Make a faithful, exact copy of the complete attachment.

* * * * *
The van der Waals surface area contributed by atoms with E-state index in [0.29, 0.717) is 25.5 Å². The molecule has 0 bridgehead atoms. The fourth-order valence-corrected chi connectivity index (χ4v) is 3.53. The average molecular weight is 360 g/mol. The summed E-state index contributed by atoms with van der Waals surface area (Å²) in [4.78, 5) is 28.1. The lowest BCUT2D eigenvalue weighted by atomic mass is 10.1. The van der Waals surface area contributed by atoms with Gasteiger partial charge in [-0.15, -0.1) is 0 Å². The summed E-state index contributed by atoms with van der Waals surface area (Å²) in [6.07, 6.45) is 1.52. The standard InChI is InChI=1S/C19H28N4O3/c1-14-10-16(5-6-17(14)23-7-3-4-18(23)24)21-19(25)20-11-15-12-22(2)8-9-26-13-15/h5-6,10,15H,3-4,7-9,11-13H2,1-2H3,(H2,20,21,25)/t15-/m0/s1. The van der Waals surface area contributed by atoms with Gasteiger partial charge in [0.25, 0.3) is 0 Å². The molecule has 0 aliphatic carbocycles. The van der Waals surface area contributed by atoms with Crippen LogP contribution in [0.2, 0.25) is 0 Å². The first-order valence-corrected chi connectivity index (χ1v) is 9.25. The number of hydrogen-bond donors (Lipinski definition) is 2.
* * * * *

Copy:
The van der Waals surface area contributed by atoms with E-state index in [0.29, 0.717) is 25.5 Å². The molecule has 0 bridgehead atoms. The fourth-order valence-corrected chi connectivity index (χ4v) is 3.53. The average molecular weight is 360 g/mol. The summed E-state index contributed by atoms with van der Waals surface area (Å²) in [4.78, 5) is 28.1. The lowest BCUT2D eigenvalue weighted by atomic mass is 10.1. The van der Waals surface area contributed by atoms with Gasteiger partial charge in [-0.15, -0.1) is 0 Å². The summed E-state index contributed by atoms with van der Waals surface area (Å²) in [6.07, 6.45) is 1.52. The standard InChI is InChI=1S/C19H28N4O3/c1-14-10-16(5-6-17(14)23-7-3-4-18(23)24)21-19(25)20-11-15-12-22(2)8-9-26-13-15/h5-6,10,15H,3-4,7-9,11-13H2,1-2H3,(H2,20,21,25)/t15-/m0/s1. The van der Waals surface area contributed by atoms with Gasteiger partial charge in [0.25, 0.3) is 0 Å². The molecule has 0 aliphatic carbocycles. The van der Waals surface area contributed by atoms with Crippen LogP contribution in [0.2, 0.25) is 0 Å². The first-order valence-corrected chi connectivity index (χ1v) is 9.25. The number of hydrogen-bond donors (Lipinski definition) is 2.